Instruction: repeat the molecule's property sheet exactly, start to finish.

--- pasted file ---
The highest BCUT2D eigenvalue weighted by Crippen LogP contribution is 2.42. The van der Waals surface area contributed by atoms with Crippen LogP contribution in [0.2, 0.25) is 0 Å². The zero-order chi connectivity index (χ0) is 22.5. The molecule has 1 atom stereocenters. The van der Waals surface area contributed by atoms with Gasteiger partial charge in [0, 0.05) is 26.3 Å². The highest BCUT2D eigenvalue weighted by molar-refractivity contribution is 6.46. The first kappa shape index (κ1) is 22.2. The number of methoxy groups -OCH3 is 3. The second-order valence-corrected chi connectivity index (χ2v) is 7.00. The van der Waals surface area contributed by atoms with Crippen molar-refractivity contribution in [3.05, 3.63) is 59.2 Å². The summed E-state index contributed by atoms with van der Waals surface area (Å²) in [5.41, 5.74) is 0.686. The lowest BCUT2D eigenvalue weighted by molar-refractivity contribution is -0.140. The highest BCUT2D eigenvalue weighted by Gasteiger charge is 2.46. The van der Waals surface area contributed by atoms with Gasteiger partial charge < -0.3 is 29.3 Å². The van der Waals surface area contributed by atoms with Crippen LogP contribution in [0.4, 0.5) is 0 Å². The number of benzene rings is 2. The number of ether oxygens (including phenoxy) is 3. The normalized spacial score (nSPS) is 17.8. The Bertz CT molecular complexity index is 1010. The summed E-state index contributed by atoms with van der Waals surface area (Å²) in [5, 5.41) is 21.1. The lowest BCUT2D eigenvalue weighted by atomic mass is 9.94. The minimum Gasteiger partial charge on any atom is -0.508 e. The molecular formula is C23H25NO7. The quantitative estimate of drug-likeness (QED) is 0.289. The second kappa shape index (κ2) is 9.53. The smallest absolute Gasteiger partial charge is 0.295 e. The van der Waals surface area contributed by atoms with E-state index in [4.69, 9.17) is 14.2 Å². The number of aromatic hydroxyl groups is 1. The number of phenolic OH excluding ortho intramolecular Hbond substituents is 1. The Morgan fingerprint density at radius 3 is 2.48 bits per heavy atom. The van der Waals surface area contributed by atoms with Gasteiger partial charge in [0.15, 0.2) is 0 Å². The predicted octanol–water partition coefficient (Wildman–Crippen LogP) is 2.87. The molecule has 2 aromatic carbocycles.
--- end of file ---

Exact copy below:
The highest BCUT2D eigenvalue weighted by Crippen LogP contribution is 2.42. The van der Waals surface area contributed by atoms with Crippen LogP contribution in [0.2, 0.25) is 0 Å². The zero-order chi connectivity index (χ0) is 22.5. The molecule has 1 atom stereocenters. The van der Waals surface area contributed by atoms with Gasteiger partial charge in [0, 0.05) is 26.3 Å². The highest BCUT2D eigenvalue weighted by molar-refractivity contribution is 6.46. The first kappa shape index (κ1) is 22.2. The number of methoxy groups -OCH3 is 3. The second-order valence-corrected chi connectivity index (χ2v) is 7.00. The van der Waals surface area contributed by atoms with Crippen molar-refractivity contribution in [3.05, 3.63) is 59.2 Å². The summed E-state index contributed by atoms with van der Waals surface area (Å²) in [5.41, 5.74) is 0.686. The lowest BCUT2D eigenvalue weighted by molar-refractivity contribution is -0.140. The highest BCUT2D eigenvalue weighted by Gasteiger charge is 2.46. The van der Waals surface area contributed by atoms with Gasteiger partial charge < -0.3 is 29.3 Å². The van der Waals surface area contributed by atoms with Crippen LogP contribution in [0.4, 0.5) is 0 Å². The number of benzene rings is 2. The number of ether oxygens (including phenoxy) is 3. The normalized spacial score (nSPS) is 17.8. The Bertz CT molecular complexity index is 1010. The summed E-state index contributed by atoms with van der Waals surface area (Å²) in [5, 5.41) is 21.1. The lowest BCUT2D eigenvalue weighted by atomic mass is 9.94. The minimum Gasteiger partial charge on any atom is -0.508 e. The molecular formula is C23H25NO7. The quantitative estimate of drug-likeness (QED) is 0.289. The second kappa shape index (κ2) is 9.53. The smallest absolute Gasteiger partial charge is 0.295 e. The van der Waals surface area contributed by atoms with E-state index in [4.69, 9.17) is 14.2 Å². The number of aromatic hydroxyl groups is 1. The number of phenolic OH excluding ortho intramolecular Hbond substituents is 1. The Morgan fingerprint density at radius 3 is 2.48 bits per heavy atom. The van der Waals surface area contributed by atoms with Gasteiger partial charge in [0.15, 0.2) is 0 Å². The predicted octanol–water partition coefficient (Wildman–Crippen LogP) is 2.87. The molecule has 2 aromatic carbocycles.